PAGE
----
I always aspire to write well-crafted code. During my day job, where all production code is paired on, I think our quality is pretty high. But it’s amazing how easy you forgive yourself and slip into bad habits while coding alone. Is shame the driving force behind quality while pairing? We have a number of archaic unit tests written using Easy Mock; all our more recent unit tests use JMock. This little piece of technical debt means that if you’re changing code where the only coverage is Easy Mock tests you first have to decide: do you fix up the tests or, can you hold your nose and live with / tweak the existing test for your purposes? This is not only distracting, but it means doing the right thing can be substantially slower. Changing our Easy Mock tests to JMock is, in principle, a relatively simple task. Easy Mock declares mocks in a simple way: private PricesService prices = createMock(PricesService.class);These can easily be converted into JMock-style: private Mockery context = new Mockery(); ... private final PricesService prices = context.mock(PricesService.class);EasyMock has a slightly different way of declaring expectations: prices.prefetchFor(asset); expect(prices.for(asset)).andReturn( Lists.newListOf("1.45", "34.74"));These need to be translated to JMock expectations: context.checking(new Expectations() {{ allowing(prices).prefetchFor(asset); allowing(prices).for(asset); will(returnValue(Lists.newListOf("1.45", "34.74"))); }});This process is pretty mechanical, so as part of 10% time I started using my scripted refactoring tool – Rescripter – to mechanically translate our EasyMock tests into JMock. Rescripter let’s you run code that modifies your Java source. But this is more than just simple search & replace or regular expressions: by using Eclipse’s powerful syntax tree parsing, you have access to a fully parsed representation of your source file – meaning you can find references to methods, locate method calls, names, parameter lists etc. This is exactly what you need given the nature of the translation from one library to another. This was inevitably fairly exploratory coding. I wasn’t really sure what would be possible and how complex the translation process would eventually become. But I started out with some simple examples, like those above. But, over time, the complexity grew as the many differences between the libraries made me work harder and harder to complete the translation.After a couple of 10% days on this I’d managed to cobble together something awesome: I’d translated a couple of hundred unit tests; but, this was done by 700 lines of the most grotesque code you’ve ever had the misfortune to lay your eyes upon! And then… and then last week, I got a pair partner for the day. He had to share this horror. Having spent 10 minutes explaining the problem to him and then 15 minutes explaining why it was throwaway, one-use code so didn’t have any unit tests. I was embarrassed. We started trying to make some small changes; but without a test framework, it was difficult to be sure what we were doing would work. To make matters worse, we needed to change core functions used in numerous places. This made me nervous, because there was no test coverage – so we couldn’t be certain we wouldn’t break what was already there. Frankly, this was an absolute nightmare. I’m so used to having test coverage and writing tests – the thought of writing code without unit tests brings me out in cold sweats. But, here I was, with a mess of untested code entirely of my own creation. Why? Because I’d forgiven myself for not “doing it right”. After all, it’s only throwaway code, isn’t it? It’s exploratory, more of a spike than production code. Anyway, once its done and the tests migrated this code will be useless – so why make it pretty? I’ll just carry on hacking away… It’s amazing how reasonable it all sounds. Until you realise you’re being a total and utter fucktard. Even if it’s one-use code, even if it has a relatively short shelf-life the only way to go fast, is to go well So I did what any reasonable human being would do. I spent my lunch hour fixing this state of affairs. The end result? I could now write unit tests in Jasmine to verify the refactoring I was writing. Not only could I now properly test drive new code. I could write tests to cover my existing legacy code, so I could refactor it properly. Amazing. And all of a sudden, the pace of progress jumped. Instead of long debug cycles and trying to manually find and trigger test scenarios, I had an easy to run, repeatable, automated test suite that gave me confidence in what I was doing. None of this is new to me: it’s what I do day-in day-out. And yet… and yet… somehow I’d forgiven myself while coding alone. The only conclusion I can draw is that we can’t be trusted to write code of any value alone. The shame of letting another human being see your sorry excuse for code is what drives up quality when pairing: if you’re not pair programming, the code you’re writing must be shameful. References: Shame driven development from our JCG partner David Green at the Actively Lazy blog....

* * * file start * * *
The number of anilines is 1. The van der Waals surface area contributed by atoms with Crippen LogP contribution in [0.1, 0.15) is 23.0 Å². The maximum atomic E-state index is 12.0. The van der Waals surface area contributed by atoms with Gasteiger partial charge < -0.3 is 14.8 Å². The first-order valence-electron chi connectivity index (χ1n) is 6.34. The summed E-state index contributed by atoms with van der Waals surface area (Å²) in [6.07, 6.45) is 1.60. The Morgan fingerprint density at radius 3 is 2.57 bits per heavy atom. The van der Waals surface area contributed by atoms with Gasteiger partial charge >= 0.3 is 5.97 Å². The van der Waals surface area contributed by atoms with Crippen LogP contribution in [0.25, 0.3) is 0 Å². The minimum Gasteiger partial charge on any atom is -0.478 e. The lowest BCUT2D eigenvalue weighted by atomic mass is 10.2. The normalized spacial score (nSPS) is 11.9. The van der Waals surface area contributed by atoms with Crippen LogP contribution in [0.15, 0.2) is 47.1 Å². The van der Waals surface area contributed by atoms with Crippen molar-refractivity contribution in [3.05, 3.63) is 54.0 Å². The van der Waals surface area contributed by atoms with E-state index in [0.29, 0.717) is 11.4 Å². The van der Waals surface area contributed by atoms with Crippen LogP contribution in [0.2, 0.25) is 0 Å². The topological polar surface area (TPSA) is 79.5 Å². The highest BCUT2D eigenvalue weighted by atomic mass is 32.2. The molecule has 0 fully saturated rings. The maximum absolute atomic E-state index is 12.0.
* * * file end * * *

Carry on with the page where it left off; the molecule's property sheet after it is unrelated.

How should REST services be documented?